The acquisition that got away

With the growing number of people turning entrepreneurs, the search for great talent has become difficult. However, a lot of these entrepreneurs will find it difficult to raise beyond seed stage money. Sometimes the team is great and yet they can’t raise money for reasons outside their control – e.g. they took seed from a VC firm and the VC firm is not not keen to follow on for various reasons (portfolio conflicts, traction, idea etc.). And this has created a reasonably active market for acqui-hires in India.

We did our first one recently when we acquired Niffler – we all hit it off in the first meeting itself and we had a term sheet ready within 48 hours.

But before this acquisition, in another acquisition, we had sent out the term sheet, and at the last minute the target’s investors asked them to talk to another one of their large portfolio companies and they matched our term sheet and closed the deal.

The deal had taken close to a month and a half to stitch up (multiple meetings with the founder to share the vision, negotiations on pricing and roles for all the team members etc.) and it felt bad when it didn’t go through.

When the founder shared that they were talking to another company, here’s the letter I sent him. They still ended up going with the other guy.



I couldn’t say much on the call but my overall feeling is that as the CEO you should do whatever is right for ABCD.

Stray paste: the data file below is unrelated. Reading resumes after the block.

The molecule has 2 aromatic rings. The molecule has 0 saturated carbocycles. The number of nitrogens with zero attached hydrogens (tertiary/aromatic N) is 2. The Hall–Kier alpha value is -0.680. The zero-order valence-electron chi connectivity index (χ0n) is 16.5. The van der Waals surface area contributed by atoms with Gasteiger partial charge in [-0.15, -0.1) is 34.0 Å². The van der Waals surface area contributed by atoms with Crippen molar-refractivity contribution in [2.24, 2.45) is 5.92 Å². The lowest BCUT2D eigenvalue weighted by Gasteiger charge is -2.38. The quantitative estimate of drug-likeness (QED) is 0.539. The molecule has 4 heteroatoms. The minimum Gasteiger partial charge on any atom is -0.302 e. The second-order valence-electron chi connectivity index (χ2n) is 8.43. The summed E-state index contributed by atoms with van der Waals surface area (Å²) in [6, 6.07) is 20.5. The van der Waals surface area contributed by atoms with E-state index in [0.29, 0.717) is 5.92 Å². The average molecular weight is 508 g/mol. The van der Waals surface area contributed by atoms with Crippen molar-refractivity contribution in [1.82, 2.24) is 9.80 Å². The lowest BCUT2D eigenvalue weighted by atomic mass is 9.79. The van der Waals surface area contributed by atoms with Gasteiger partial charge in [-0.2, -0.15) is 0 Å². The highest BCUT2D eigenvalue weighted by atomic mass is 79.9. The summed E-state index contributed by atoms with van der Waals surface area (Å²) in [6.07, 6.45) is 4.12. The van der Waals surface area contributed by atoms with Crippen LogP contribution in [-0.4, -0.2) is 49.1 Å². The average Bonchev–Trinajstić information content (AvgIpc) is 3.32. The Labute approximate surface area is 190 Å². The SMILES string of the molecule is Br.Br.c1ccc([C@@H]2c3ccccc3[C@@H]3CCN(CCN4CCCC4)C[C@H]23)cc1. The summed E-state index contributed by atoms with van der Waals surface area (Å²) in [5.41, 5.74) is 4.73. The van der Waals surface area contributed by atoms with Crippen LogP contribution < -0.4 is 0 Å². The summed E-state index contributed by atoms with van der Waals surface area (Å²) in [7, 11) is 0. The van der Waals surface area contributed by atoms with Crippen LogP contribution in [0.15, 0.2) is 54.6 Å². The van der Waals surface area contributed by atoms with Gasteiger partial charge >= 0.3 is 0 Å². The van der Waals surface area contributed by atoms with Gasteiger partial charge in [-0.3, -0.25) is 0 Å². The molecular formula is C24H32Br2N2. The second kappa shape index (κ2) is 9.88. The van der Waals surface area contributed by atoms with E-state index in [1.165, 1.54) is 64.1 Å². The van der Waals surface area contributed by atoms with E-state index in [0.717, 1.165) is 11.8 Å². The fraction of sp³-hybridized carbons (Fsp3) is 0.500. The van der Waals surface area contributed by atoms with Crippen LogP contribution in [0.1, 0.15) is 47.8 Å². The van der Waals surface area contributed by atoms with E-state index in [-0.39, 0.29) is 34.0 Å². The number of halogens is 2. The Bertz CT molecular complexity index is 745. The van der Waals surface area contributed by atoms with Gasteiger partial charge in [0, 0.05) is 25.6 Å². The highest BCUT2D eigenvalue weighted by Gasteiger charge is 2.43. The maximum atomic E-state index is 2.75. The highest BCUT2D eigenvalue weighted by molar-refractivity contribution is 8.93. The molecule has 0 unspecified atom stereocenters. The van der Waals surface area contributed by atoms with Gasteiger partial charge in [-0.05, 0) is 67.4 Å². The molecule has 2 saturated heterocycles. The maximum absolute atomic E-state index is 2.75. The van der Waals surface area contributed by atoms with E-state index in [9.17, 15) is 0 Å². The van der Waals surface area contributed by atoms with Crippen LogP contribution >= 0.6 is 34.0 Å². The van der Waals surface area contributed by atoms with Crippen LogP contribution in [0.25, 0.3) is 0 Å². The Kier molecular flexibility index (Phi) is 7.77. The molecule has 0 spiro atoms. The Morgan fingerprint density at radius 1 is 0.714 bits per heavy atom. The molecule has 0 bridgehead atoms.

That said, in my role as the CEO of Akosha, it would be wrong if I didn’t tell you why we love you guys and why I feel Akosha is actually a better home for you and the whole ABCD team.

Here are my thoughts:

Relevance – I think it’s about the journey and not just the end point. For a company like ours, you guys will be in the top 7-8 people in the company working closely with me and the rest of the senior team to build the company. Being part of the strategic discussions and making an impact on the where things will go is a lot more possible in a company at our stage.

Upside – In terms of pure upside, being an earlier stage company, being at Akosha actually gives you the chance to create 10-20X potentially compared to a later stage company.

Cultural fit – I think for us this isn’t opportunistic – it was always about you guys and that is what we we really liked and I believe such a cultural fit creates a lot more joy and happiness in the long run. We are not reacting to someone else’s offer but were willing to think and come to the table from first principles.

Consumer business – The chance of seeing your product used by millions of Indian consumers is something that Akosha provides. Of course it is riskier but then we all live only once. 🙂

I can imagine it being a reasonably tougher decision for you to go for Akosha (location, B2C etc.) but I would have taken a similar call based on your gut. I think we’ve had fairly good conversations and we weren’t doing it because you guys are hot or had another offer – we truly felt that what we spoke about in terms of product / chat / B2C was quite exciting and that you guys got it.

Whichever way this goes, I’m really glad I met you. Koi fight nahi hai. 🙂

I look forward to hearing from you.


PS: What would have I done? Basically, my mental model is only relevance. Joining XXXXXXXXX would definitely be the safer and easier option but it may or may not be the right call. I do have tremendous respect for the company and for their founder, but from what I understand of org building, had you guys joined them 18-24 months ago, you would have been super relevant within the company. Today, I’m not sure.

My two “biased” cents. 🙂


You win some, you lose some. Most important lesson learnt – move insanely fast if the intent is clear. Close it, quickly.


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